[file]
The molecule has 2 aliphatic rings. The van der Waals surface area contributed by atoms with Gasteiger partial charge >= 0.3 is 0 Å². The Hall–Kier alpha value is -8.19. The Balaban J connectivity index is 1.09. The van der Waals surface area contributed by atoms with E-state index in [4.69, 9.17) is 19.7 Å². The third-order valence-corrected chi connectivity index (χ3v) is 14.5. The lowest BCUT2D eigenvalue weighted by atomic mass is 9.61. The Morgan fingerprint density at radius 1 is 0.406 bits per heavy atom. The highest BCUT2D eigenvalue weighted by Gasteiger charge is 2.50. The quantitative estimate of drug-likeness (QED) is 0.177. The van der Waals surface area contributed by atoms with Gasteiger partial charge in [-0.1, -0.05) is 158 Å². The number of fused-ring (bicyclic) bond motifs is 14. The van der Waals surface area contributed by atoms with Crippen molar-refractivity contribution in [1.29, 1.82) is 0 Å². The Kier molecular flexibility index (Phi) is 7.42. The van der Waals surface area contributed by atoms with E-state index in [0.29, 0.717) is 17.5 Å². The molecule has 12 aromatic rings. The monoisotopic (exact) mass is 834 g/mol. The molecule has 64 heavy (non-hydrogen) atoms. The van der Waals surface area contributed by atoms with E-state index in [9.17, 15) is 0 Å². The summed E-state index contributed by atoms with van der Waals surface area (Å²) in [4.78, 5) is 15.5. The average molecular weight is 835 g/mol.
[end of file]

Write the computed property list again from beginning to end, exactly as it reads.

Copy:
The molecule has 2 aliphatic rings. The van der Waals surface area contributed by atoms with Gasteiger partial charge >= 0.3 is 0 Å². The Hall–Kier alpha value is -8.19. The Balaban J connectivity index is 1.09. The van der Waals surface area contributed by atoms with E-state index in [4.69, 9.17) is 19.7 Å². The third-order valence-corrected chi connectivity index (χ3v) is 14.5. The lowest BCUT2D eigenvalue weighted by atomic mass is 9.61. The Morgan fingerprint density at radius 1 is 0.406 bits per heavy atom. The highest BCUT2D eigenvalue weighted by Gasteiger charge is 2.50. The quantitative estimate of drug-likeness (QED) is 0.177. The van der Waals surface area contributed by atoms with Gasteiger partial charge in [-0.1, -0.05) is 158 Å². The number of fused-ring (bicyclic) bond motifs is 14. The van der Waals surface area contributed by atoms with Crippen molar-refractivity contribution in [1.29, 1.82) is 0 Å². The Kier molecular flexibility index (Phi) is 7.42. The van der Waals surface area contributed by atoms with E-state index in [0.29, 0.717) is 17.5 Å². The molecule has 12 aromatic rings. The monoisotopic (exact) mass is 834 g/mol. The molecule has 64 heavy (non-hydrogen) atoms. The van der Waals surface area contributed by atoms with E-state index in [9.17, 15) is 0 Å². The summed E-state index contributed by atoms with van der Waals surface area (Å²) in [4.78, 5) is 15.5. The average molecular weight is 835 g/mol.